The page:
Level 3: Video Will Drive Optical Spending
Wohnoutka, who is the VP of business development for Level 3's content markets group, sees this trend firsthand. And he says the Internet is consuming more of our time as an entertainment medium and as an information medium.
"It is beginning to erode our TV viewing. Eyeballs that advertisers want to reach are migrating from TV to Internet," Wohnoutka said.
Advertisers are starting to take notice. About 15 percent of ad spending goes to the Internet today. But, while advertisers still use the Internet as a broadcast medium like TV or radio, Wohnoutka believes that in the future the Internet will allow advertisers to employ more targeted advertising with lower CPM (cost per impression).
At the same time, the technologies driving bandwidth growth on the Internet are rapidly evolving. "In 2006, we all decided that video on the Internet was a place to attract eyeballs."
But the days of short-form, low-quality video on sites like YouTube Inc. are being eclipsed by standard-definition and high-def video content from companies like ABC.
Noting that video makes up about 75 percent of all billable traffic passing through Level 3's network, Wohnoutka says, "What we're seeing emerge is an increase in the quality of content and quality of delivery."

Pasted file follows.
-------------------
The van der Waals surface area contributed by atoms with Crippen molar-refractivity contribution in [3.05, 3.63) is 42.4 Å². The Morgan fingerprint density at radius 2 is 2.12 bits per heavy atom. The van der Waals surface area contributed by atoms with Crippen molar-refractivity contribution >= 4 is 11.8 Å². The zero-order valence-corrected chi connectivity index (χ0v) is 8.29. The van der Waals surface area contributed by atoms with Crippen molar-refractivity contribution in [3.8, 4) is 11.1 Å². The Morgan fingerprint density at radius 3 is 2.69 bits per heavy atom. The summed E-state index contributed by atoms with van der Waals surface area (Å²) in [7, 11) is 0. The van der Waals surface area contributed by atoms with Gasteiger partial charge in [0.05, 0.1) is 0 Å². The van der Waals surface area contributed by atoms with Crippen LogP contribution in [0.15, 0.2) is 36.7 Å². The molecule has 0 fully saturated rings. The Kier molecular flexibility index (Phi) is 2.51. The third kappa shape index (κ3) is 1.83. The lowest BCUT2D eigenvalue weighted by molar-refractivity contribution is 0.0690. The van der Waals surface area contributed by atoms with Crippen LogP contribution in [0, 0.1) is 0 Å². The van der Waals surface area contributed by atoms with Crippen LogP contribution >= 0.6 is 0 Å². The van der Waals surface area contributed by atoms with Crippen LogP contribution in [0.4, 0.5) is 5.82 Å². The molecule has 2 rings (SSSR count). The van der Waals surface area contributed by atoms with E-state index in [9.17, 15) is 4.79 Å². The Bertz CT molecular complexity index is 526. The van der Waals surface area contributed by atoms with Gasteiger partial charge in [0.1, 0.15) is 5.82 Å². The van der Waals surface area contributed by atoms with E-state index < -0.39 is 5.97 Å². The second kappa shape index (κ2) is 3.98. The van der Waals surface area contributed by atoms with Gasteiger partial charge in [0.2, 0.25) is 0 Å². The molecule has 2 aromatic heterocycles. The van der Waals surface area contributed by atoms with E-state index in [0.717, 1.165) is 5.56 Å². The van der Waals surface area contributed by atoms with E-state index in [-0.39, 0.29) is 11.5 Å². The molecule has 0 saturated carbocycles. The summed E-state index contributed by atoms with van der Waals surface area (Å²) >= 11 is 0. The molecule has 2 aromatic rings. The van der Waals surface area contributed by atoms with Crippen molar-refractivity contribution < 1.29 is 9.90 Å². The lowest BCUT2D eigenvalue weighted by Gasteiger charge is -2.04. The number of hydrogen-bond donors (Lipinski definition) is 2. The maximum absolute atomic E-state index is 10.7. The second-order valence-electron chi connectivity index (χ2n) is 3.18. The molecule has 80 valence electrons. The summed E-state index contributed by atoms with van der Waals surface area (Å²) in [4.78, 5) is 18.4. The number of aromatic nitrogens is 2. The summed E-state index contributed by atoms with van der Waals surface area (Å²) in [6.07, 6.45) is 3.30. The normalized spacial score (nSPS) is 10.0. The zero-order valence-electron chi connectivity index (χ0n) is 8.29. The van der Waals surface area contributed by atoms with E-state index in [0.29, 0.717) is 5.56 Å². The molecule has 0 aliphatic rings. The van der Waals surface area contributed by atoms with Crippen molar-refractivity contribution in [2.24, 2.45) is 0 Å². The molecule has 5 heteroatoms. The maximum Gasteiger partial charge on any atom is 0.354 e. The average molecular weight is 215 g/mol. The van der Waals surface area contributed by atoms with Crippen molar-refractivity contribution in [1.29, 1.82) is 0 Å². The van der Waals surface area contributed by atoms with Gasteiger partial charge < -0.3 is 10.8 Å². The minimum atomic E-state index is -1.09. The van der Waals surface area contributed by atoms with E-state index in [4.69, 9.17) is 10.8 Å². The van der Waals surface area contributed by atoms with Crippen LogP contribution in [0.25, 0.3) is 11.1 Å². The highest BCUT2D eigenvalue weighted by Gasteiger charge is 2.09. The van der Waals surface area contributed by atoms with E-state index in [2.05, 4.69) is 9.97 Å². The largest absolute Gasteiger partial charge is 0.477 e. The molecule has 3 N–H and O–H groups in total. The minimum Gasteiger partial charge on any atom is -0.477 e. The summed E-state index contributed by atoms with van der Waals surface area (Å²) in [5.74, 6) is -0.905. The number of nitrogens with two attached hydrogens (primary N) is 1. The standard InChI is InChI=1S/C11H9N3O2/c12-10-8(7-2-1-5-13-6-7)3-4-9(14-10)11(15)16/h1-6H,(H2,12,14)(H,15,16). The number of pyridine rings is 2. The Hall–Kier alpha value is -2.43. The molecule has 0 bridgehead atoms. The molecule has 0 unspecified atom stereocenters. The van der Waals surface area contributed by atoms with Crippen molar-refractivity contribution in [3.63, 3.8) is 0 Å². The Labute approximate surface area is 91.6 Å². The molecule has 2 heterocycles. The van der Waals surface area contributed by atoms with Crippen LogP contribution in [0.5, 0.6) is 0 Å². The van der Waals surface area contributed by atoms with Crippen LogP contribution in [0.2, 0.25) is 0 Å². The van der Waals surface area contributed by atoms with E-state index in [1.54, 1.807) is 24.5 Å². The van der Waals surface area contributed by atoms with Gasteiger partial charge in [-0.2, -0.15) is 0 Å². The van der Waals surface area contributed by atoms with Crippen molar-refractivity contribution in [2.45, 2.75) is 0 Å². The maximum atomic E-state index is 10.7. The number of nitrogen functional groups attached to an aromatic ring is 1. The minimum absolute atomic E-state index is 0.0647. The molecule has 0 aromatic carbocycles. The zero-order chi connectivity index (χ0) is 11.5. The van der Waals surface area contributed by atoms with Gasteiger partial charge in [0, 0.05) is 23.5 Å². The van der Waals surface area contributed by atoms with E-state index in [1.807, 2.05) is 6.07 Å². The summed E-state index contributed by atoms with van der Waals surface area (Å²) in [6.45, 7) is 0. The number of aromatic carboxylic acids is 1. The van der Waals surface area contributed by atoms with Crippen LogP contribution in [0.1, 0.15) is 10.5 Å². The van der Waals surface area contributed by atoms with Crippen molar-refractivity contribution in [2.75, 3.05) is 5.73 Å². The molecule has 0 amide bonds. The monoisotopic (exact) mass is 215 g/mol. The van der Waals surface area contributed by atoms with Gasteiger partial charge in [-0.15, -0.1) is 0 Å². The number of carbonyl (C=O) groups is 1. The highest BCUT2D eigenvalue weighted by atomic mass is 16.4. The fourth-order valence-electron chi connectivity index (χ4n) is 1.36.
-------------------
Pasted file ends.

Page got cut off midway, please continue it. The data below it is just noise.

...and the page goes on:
In part, that's because it's still much cheaper to deliver content over the Internet than through other media, Wohnoutka notes:"Network delivery costs for video are below that of mail rental, mail delivery, and store rental."
That is driving carriers like Level 3 to massively increase capacity in their networks. In the past year, for instance, Level 3 has increased the number of 10-Gbit/s links between New York and Washington from 109 to 199. From Los Angeles to San Jose, that number has increased even more, from 68 10-Gbit/s links to 146 during the same time period.
But Wohnoutka believes today's bandwidth demands "pale in comparison to problems we'll have to solve as user demand for video on the Internet increases."
How service providers will deal with those problems is still up in the air. But while banking on IP continuing to grow exponentially, Level 3 is also banking on market-based technical improvements that will continue to lower costs.
"We're looking for an increase in unit demand that is about 2.3 times the unit cost," Wohnoutka says.
But in the future, he believes, it may be software that helps improve network performance more than the hardware deployed. One example is peer-to-peer technology, which Wohnoutka says carriers could use "to give a cost advantage to all parts of the network. It may hold the key for the next wave of cost improvements."
— Ryan Lawler, Reporter, Light Reading